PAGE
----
Should the state pay damages if a police officer hurts his partner?

The High Court and Supreme Court of Appeal reached different decisions. Now the Constitutional Court must decide.

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Photo of police officers and vehicle
A police officer shot his partner in the face. Is the state liable? Photo: Ashraf Hendricks

On Tuesday the Constitutional Court heard an appeal in a case involving a police officer, Johannes Mongo who shot his partner, Elsa Booysen, in the face with his service pistol.

Mongo was a constable with the South African Police Service (SAPS). On 22 March 2013, after starting his shift, he went to Booysen’s home for a meal. After their meal, Mongo drew his service pistol and shot Booysen before committing suicide. When Mongo shot Booysen, he used his official SAPS firearm, he was dressed in his uniform and he was on duty.

Booysen then sued the Minister of Safety and Security, arguing that the state should be liable for the actions of Mongo. Booysen contended that the state should be held vicariously liable for Mongo’s actions because Mongo was an employee of the state.

Generally, the requirements for vicarious liability are that an employee committed a wrongful act that meets certain requirements (known as a delict) while the employee was acting within the course and scope of his or her employment.

In this case, the parties agreed that Mongo had committed a delict - he had shot Booysen. However, the parties disagreed on whether Mongo’s actions were within the “course and scope of his employment”.

The Constitutional Court first considered the issue of police officers and vicarious liability in the case of K v Minister. In that case, three on-duty officers offered a woman a lift home in a police car and then raped her. The court found that the state was liable because there was a “sufficiently close link” between the police officers’ actions and their jobs as police officers. This was partly because K had placed her trust in the men because they were police officers. The other factor taken into account was how, by committing a crime, the officers had failed in their duty to protect K from crime.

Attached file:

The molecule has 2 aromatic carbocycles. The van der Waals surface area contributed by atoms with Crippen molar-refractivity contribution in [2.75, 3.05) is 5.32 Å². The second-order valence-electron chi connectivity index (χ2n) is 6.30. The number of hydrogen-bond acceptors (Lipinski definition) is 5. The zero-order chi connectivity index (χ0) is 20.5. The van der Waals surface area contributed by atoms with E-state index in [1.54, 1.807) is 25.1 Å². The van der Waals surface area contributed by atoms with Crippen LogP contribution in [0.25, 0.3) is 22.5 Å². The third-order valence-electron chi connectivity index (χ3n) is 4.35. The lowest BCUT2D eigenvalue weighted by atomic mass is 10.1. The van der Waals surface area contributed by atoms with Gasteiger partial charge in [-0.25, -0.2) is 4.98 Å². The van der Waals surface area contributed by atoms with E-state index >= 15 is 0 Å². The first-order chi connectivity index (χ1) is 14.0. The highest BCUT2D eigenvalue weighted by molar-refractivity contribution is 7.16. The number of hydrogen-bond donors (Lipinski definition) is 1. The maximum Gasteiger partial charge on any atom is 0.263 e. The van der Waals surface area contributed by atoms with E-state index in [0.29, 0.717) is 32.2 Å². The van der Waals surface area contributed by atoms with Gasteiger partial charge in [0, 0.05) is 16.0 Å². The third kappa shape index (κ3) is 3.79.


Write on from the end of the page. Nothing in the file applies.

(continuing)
The issue was again considered under slightly different circumstances in F v Minister. In this case, a police officer on standby duty offered a young girl a lift home in an unmarked police vehicle and then raped her in the car. The Constitutional Court again held the state liable because of the trust the girl placed in the officer by virtue of his job.

In Booysen’s case, the High Court initially found that there was a sufficiently close link, particularly because Mongo used his service pistol. The court found that the state should be liable because it created the risk by providing Mongo with a dangerous weapon. However, the Minister appealed against that decision and the Supreme Court of Appeal found that the Minister should not be liable. This decision was based on the fact that Booysen and Mongo had been in a relationship and Booysen’s trust in Mongo was not a result of him being a police officer.

Booysen has now appealed to the Constitutional Court and argued that the fact that Mongo was in uniform, was on duty and used a service pistol to commit the delict should create a sufficiently close link. The Minister is opposing the appeal on the grounds that the other cases do not apply where a police officer harms someone who knows him.

The question for the Constitutional Court is whether the state should be held liable where a police officer harms a partner using police equipment.

TOPICS:  Policing Violence

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